• Ken Marsh
    Ken Marsh Solar Expert Posts: 114 ✭✭✭✭
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    Re: bad mix/wippersnipper & solar panels

    The panels at our Indiana installation are 270 watt Sunteck and are three years old.
    I got caught up in the present low cost PV prices and purchased another 20.
    The new panels are exactly the same size and look the same but are rated at 290 watts per panel.
    Got the new batch installed on a fixed mount and hooked in last week.
    Both sets put out full rated power in bright sun.
    But they are quite different in their acceptance angle and low light performance.
    The newer panels have better off axis power output.
    They also do significantly better in low light conditions.
    I do not have the equipment and time to quantify the differences but but note a distinct difference.
  • ggunn
    ggunn Solar Expert Posts: 1,973 ✭✭✭
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    Re: bad mix/wippersnipper & solar panels
    Ken Marsh wrote: »
    The panels at our Indiana installation are 270 watt Sunteck and are three years old.
    I got caught up in the present low cost PV prices and purchased another 20.
    The new panels are exactly the same size and look the same but are rated at 290 watts per panel.
    Got the new batch installed on a fixed mount and hooked in last week.
    Both sets put out full rated power in bright sun.
    But they are quite different in their acceptance angle and low light performance.
    The newer panels have better off axis power output.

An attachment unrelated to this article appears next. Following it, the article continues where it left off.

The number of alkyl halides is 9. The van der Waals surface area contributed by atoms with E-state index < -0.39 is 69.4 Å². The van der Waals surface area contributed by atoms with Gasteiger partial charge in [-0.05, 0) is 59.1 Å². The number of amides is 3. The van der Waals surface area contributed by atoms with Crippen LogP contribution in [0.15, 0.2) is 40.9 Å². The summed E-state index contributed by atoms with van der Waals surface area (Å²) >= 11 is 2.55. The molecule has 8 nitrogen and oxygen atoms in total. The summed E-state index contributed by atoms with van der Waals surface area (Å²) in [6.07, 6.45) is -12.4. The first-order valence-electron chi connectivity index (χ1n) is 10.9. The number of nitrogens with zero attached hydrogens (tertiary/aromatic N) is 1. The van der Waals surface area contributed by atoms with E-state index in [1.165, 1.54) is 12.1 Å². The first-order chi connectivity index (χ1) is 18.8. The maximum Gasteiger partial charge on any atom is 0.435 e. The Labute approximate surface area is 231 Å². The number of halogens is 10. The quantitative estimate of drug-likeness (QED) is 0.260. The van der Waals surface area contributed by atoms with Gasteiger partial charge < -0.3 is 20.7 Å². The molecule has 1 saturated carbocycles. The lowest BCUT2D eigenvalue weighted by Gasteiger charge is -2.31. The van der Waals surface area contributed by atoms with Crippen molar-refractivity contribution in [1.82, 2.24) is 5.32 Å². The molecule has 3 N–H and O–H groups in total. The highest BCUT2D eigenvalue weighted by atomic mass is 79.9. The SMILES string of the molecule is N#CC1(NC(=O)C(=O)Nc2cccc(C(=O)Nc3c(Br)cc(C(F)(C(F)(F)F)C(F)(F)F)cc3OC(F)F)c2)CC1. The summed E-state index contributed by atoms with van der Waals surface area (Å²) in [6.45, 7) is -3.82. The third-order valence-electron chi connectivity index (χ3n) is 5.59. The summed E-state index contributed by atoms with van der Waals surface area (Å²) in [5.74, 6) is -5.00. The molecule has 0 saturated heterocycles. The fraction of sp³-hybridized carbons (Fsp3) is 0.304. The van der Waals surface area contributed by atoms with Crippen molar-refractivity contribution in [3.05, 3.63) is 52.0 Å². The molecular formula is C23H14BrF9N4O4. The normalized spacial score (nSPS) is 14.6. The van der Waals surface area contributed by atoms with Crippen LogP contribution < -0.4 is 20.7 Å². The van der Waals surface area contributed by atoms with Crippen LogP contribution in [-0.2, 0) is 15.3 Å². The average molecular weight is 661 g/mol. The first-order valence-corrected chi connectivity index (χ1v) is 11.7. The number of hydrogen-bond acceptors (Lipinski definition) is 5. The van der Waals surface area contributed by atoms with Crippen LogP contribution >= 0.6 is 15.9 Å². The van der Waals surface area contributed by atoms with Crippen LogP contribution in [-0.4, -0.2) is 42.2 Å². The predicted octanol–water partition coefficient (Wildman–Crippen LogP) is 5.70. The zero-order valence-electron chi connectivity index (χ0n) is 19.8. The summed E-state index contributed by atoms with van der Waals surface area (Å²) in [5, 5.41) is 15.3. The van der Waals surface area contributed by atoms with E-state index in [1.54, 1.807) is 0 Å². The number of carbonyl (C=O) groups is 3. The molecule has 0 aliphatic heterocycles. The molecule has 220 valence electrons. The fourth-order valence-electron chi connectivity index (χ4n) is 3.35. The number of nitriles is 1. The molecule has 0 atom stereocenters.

They also do significantly better in low light conditions.
    I do not have the equipment and time to quantify the differences but but note a distinct difference.
    Color me skeptical. Unless one module is thin film and the other is silicon, or maybe if one is monocrystalline and the other polycrystalline, there may be differences, but if they are the same technology there would be no reason for performance under low light conditions to be proportionately different.
  • BB.
    BB. Super Moderators, Administrators Posts: 33,497 admin
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    Re: bad mix/wippersnipper & solar panels

    New crystalline type panels can be as much as 3% more energy delivered during the first few months before the sun degrades their output to "rated or expected output".

    -Bill
    Near San Francisco California: 3.5kWatt Grid Tied Solar power system+small backup genset
  • ramloui
    ramloui Solar Expert Posts: 109 ✭✭
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    Re: bad mix/wippersnipper & solar panels